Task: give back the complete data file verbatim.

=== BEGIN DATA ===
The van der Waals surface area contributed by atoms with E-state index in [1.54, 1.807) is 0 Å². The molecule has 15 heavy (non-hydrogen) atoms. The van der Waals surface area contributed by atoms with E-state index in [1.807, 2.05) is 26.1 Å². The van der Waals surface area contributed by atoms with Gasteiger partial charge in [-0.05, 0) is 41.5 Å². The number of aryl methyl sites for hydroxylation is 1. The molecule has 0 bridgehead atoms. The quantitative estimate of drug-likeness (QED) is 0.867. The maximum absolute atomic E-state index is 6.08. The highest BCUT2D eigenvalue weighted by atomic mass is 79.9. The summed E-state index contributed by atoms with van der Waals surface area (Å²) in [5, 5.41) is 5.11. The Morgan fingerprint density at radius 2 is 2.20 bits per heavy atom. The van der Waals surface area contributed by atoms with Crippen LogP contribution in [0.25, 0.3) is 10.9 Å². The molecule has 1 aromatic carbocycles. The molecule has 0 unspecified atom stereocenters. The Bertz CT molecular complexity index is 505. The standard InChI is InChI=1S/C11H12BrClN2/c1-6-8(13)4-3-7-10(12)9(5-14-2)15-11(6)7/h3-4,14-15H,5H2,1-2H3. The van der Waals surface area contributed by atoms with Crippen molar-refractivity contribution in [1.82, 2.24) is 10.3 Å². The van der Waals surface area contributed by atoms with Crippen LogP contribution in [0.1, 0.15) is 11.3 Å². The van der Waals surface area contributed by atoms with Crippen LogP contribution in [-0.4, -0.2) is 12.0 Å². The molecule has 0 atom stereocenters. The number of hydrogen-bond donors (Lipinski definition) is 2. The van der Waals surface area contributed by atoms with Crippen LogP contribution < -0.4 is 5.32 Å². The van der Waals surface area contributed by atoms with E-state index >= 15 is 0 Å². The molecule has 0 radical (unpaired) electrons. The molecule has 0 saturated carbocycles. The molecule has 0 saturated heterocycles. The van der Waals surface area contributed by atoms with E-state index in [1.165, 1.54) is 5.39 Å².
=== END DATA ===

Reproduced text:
The van der Waals surface area contributed by atoms with E-state index in [1.54, 1.807) is 0 Å². The molecule has 15 heavy (non-hydrogen) atoms. The van der Waals surface area contributed by atoms with E-state index in [1.807, 2.05) is 26.1 Å². The van der Waals surface area contributed by atoms with Gasteiger partial charge in [-0.05, 0) is 41.5 Å². The number of aryl methyl sites for hydroxylation is 1. The molecule has 0 bridgehead atoms. The quantitative estimate of drug-likeness (QED) is 0.867. The maximum absolute atomic E-state index is 6.08. The highest BCUT2D eigenvalue weighted by atomic mass is 79.9. The summed E-state index contributed by atoms with van der Waals surface area (Å²) in [5, 5.41) is 5.11. The Morgan fingerprint density at radius 2 is 2.20 bits per heavy atom. The van der Waals surface area contributed by atoms with Crippen LogP contribution in [0.25, 0.3) is 10.9 Å². The molecule has 1 aromatic carbocycles. The molecule has 0 unspecified atom stereocenters. The Bertz CT molecular complexity index is 505. The standard InChI is InChI=1S/C11H12BrClN2/c1-6-8(13)4-3-7-10(12)9(5-14-2)15-11(6)7/h3-4,14-15H,5H2,1-2H3. The van der Waals surface area contributed by atoms with Crippen molar-refractivity contribution in [1.82, 2.24) is 10.3 Å². The van der Waals surface area contributed by atoms with Crippen LogP contribution in [0.1, 0.15) is 11.3 Å². The van der Waals surface area contributed by atoms with Crippen LogP contribution in [-0.4, -0.2) is 12.0 Å². The molecule has 0 atom stereocenters. The number of hydrogen-bond donors (Lipinski definition) is 2. The van der Waals surface area contributed by atoms with Crippen LogP contribution < -0.4 is 5.32 Å². The van der Waals surface area contributed by atoms with E-state index >= 15 is 0 Å². The molecule has 0 radical (unpaired) electrons. The molecule has 0 saturated carbocycles. The molecule has 0 saturated heterocycles. The van der Waals surface area contributed by atoms with E-state index in [1.165, 1.54) is 5.39 Å².